Increased production and accumulation of amyloid protein is a key factor in the development of AD pathogenesis (Srivareerat et al., 2011). Contents of Aβ1-40 were assessed using Western blot. As indicated in Figure 5, the protein levels of Aβ1-40 increased in Aβ25-35-treated rats compared with those of sham group [F(3,8) = 40.084, P < 0.001]. However, treatment with ICS II prevented the increase in Aβ1-40 levels induced by Aβ25-35 (P < 0.01).
FIGURE 5. Icariside II inhibited Aβ1-40 levels in the hippocampus of Aβ25-35-induced rats. Aβ1-40 levels were examined by Western blot. (A) The antibody-reactive band of the Aβ1-40. (B) Quantitative analysis of Aβ1-40 levels. Data were expressed as mean ± SEM (n = 3). ∗∗P < 0.01 vs. sham; ##P < 0.01 vs. Aβ alone.
ICS II Suppressed Aβ-Induced Astrocytes and Microglial Activation
Hippocampal injection with Aβ triggers neuroinflammatory responses through the activation of inflammatory cells such as astrocytes and microglia (Diaz et al., 2012). To evaluate the astrocytic and microglia responses, immunohistochemistry staining was used to assess the expression of GFAP (astrocyte activation marker) and IBA-1 (microglia cell activation marker). A significant increase in GFAP-positive staining in the hippocampal CA1 and DG regions from Aβ-induced rats was found as compared to sham group [the average intensity of GFAP-positive in the CA1 and DG regions: F(3,12) = 50.214, P < 0.001; F(3,12) = 31.752, P < 0.001; the number of astrocytes in the CA1 and DG regions: F(3,12) = 8.702, P < 0.001; F(3,12) = 20.484, P = 0.002, Figures 6A–C]. Importantly, both the average intensity of the positive immunoreactive cells and the number of astrocytes were decreased in the CA1 and DG regions of ICS II-treated Aβ rats (P < 0.01, 0.01, 0.05, 0.01, respectively). IBA-1 immunostaining showed that injection of Aβ induced the activation of microglia cells as demonstrated by upregulation of IBA-1 expression and the presence of hypertrophic microglia with short thick processes, larger cell body volumes and fewer branches in Aβ25-35-treated hippocampus than those in the sham group [the average intensity of IBA-positive in the CA1 and DG regions: F(3,12) = 11.618, P < 0.001; F(3,12) = 8.095, P = 0.002; the number of astrocytes in the CA1 and DG regions: F(3,12) = 6.365, P = 0.006; F(3,12) = 4.705, P = 0.016, Figures 6D–F). However, the number of IBA-immunoreactive microglia was attenuated and the morphology of microglia backed to small cell body possessed long thin branches following ICS II treatment.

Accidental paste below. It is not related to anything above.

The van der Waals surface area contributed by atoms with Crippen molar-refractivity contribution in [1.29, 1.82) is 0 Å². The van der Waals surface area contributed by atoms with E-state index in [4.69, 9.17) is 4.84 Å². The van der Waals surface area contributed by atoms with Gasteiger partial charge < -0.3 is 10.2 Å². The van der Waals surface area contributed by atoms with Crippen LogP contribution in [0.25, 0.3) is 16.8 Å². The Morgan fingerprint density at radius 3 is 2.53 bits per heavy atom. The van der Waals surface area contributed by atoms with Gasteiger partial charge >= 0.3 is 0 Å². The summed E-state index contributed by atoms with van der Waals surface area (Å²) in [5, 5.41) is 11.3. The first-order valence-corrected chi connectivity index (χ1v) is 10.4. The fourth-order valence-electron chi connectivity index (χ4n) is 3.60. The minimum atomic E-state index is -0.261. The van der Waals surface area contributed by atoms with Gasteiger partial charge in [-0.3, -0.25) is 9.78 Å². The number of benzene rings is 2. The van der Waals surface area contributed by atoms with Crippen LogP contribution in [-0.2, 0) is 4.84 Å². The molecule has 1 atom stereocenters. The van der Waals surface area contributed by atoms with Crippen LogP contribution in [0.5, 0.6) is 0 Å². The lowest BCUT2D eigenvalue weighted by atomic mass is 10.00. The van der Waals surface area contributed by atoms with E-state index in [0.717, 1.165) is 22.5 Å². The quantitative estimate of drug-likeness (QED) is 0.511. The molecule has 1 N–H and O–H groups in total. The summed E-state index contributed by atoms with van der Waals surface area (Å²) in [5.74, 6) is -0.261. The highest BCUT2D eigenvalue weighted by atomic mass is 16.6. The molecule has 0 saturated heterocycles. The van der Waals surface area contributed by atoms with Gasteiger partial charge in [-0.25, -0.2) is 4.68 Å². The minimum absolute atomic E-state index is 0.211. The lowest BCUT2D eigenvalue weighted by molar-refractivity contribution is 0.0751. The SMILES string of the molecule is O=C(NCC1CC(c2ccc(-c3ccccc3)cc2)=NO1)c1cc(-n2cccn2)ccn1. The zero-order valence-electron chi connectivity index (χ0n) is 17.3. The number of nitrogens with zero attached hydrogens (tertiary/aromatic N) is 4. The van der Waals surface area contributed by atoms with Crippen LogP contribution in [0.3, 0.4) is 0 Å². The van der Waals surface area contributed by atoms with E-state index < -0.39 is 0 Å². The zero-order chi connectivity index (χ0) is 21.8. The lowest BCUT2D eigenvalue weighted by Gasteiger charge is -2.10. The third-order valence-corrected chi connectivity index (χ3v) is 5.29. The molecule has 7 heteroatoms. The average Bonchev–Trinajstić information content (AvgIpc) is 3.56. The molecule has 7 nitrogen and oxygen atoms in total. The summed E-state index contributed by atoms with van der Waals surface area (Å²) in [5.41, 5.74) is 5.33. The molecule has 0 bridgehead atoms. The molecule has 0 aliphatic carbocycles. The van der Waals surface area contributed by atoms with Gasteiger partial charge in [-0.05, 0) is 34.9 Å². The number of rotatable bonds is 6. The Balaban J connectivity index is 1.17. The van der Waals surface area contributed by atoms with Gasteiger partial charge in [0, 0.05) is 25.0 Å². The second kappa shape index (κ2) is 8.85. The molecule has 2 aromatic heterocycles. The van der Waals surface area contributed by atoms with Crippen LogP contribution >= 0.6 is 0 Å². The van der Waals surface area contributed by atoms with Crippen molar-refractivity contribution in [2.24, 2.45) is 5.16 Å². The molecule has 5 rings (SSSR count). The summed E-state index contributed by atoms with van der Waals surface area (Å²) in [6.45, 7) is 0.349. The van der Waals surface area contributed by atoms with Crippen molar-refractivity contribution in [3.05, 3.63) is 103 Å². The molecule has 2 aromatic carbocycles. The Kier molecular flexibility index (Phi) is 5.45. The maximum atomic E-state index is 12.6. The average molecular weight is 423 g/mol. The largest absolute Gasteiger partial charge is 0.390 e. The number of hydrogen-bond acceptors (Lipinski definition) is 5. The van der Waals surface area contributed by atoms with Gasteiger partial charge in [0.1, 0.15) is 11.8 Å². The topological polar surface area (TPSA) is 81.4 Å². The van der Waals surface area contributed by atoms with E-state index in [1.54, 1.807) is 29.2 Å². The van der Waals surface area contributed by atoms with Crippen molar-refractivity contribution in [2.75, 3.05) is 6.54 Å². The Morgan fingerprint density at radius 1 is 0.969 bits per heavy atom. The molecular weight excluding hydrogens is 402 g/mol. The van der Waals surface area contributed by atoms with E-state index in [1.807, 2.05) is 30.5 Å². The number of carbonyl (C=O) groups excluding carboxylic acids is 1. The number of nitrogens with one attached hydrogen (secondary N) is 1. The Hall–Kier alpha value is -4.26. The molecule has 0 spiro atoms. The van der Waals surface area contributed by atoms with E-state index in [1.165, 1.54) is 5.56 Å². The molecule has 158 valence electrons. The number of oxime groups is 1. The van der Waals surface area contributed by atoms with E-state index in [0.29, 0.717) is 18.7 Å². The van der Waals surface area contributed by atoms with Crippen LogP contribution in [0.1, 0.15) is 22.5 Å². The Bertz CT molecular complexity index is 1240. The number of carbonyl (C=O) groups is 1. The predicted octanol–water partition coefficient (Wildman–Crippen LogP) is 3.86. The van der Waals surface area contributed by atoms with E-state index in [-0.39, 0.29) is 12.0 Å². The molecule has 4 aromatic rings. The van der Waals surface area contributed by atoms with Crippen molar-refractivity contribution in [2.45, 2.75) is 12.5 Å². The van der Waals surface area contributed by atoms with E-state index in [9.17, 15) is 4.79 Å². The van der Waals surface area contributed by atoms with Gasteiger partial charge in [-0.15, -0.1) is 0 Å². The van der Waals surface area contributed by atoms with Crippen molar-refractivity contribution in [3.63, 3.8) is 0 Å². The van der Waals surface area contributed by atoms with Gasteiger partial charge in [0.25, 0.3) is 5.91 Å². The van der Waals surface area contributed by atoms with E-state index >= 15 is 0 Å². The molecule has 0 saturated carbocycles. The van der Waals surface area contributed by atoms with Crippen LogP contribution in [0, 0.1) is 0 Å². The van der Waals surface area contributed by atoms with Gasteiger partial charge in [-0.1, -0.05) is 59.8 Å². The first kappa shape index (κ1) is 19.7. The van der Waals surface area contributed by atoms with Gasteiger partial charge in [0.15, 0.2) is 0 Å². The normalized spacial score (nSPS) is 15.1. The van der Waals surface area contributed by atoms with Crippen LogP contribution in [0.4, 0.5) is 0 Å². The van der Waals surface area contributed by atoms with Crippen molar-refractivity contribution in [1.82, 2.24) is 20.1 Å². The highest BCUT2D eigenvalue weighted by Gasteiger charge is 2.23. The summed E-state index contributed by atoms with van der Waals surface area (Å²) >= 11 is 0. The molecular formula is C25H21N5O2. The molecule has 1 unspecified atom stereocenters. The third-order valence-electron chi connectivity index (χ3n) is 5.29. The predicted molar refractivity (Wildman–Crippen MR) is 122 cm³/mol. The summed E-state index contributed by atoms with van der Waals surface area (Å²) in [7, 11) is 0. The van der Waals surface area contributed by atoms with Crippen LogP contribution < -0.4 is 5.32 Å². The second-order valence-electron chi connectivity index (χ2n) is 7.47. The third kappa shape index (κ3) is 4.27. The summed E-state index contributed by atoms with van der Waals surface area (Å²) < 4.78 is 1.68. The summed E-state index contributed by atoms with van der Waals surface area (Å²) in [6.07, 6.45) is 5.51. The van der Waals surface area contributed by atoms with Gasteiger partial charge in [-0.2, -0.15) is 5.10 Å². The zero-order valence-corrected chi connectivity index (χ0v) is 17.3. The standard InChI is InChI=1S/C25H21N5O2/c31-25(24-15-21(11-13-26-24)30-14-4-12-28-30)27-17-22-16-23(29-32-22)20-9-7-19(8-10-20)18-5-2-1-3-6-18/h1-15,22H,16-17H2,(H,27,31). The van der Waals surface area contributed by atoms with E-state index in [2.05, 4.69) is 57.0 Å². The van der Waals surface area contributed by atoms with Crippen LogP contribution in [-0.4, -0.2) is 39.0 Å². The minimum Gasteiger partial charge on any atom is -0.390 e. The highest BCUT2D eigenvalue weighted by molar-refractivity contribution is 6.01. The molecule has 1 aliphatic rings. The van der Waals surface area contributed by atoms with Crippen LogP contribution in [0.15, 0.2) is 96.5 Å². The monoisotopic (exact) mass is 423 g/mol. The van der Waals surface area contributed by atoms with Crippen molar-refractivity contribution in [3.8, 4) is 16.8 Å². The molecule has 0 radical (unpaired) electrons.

FIGURE 6. Icariside II attenuated astrocytes and microglia response after Aβ injection. (A) GFAP immunoreactivity of hippocampus CA1 and DG region. (B) and (C) GFAP OD and number of astrocytes. (D) IBA-1 immunoreactivity of hippocampus CA1 and DG region. (E) and (F) IBA-1 OD and number of microglia. Magnification 400×, scale bar = 50 μm. Data were expressed as mean ± SEM, n = 4. ∗P < 0.05, ∗∗P < 0.01 vs. sham; #P < 0.05, ##P < 0.01 vs. Aβ alone.
ICS II Attenuated Aβ-Induced Increase of the Expression of Pro-inflammatory Cytokines in the Hippocampus
We then explored whether ICS II affected the generalized pro-inflammatory response from glia. The pro-inflammatory cytokines were assessed by detecting mRNA and protein expression of COX-2, IL-1β, TNF-α and iNOS via real time RT-PCR and Western blot, respectively. Aβ injection dramatically enhanced the expression levels of IL-1β, COX-2, TNF-α and iNOS mRNA, which were 3.09-, 1.89-, 1.69-, and 2.14-fold higher than those of the sham group [IL-1β: F(3,20) = 7.303, P = 0.002; COX-2: F(3,18) = 6.115, P = 0.005; TNF-α: F(3,20) = 5.473, P = 0.007; iNOS: F(3,20) = 5.776, P = 0.005, Figures 7A–D], while treatment with ICS II decreased the mRNA expression of these selected genes (P < 0.05, 0.05, 0.01, 0.05, respectively). Consistent with the mRNA expression, injection of Aβ25-35 dramatically increased the protein expression levels of IL-1β, COX-2, TNF-α and iNOS [IL-1β: F(3,8) = 14.218, P = 0.001; COX-2: F(3,8) = 9.265, P = 0.006; TNF-α: F(3,8) = 17.558, P = 0.001; iNOS: F(3,8) = 10.624, P = 0.004, Figure 8]. ICS II treatment inhibited the expressions of the above proteins compared with the Aβ group (P < 0.01, 0.05, 0.01, 0.01). These data demonstrated that ICS II inhibited the overexpression of inflammatory factors induced by Aβ25-35.
FIGURE 7. Icariside II decreased the mRNA expression of TNF-α, IL-1β, COX-2, and iNOS after Aβ injection. The expression of TNF-α, IL-1β, COX-2, and iNOS mRNA was examined by real time RT-PCR. (A) TNF-α mRNA; (B) IL-1β mRNA; (C) COX-2 mRNA; (D) iNOS mRNA. Data were expressed as mean ± SEM (n = 6). ∗P < 0.05, ∗∗P < 0.01 vs. sham; ##P < 0.01 vs. Aβ alone.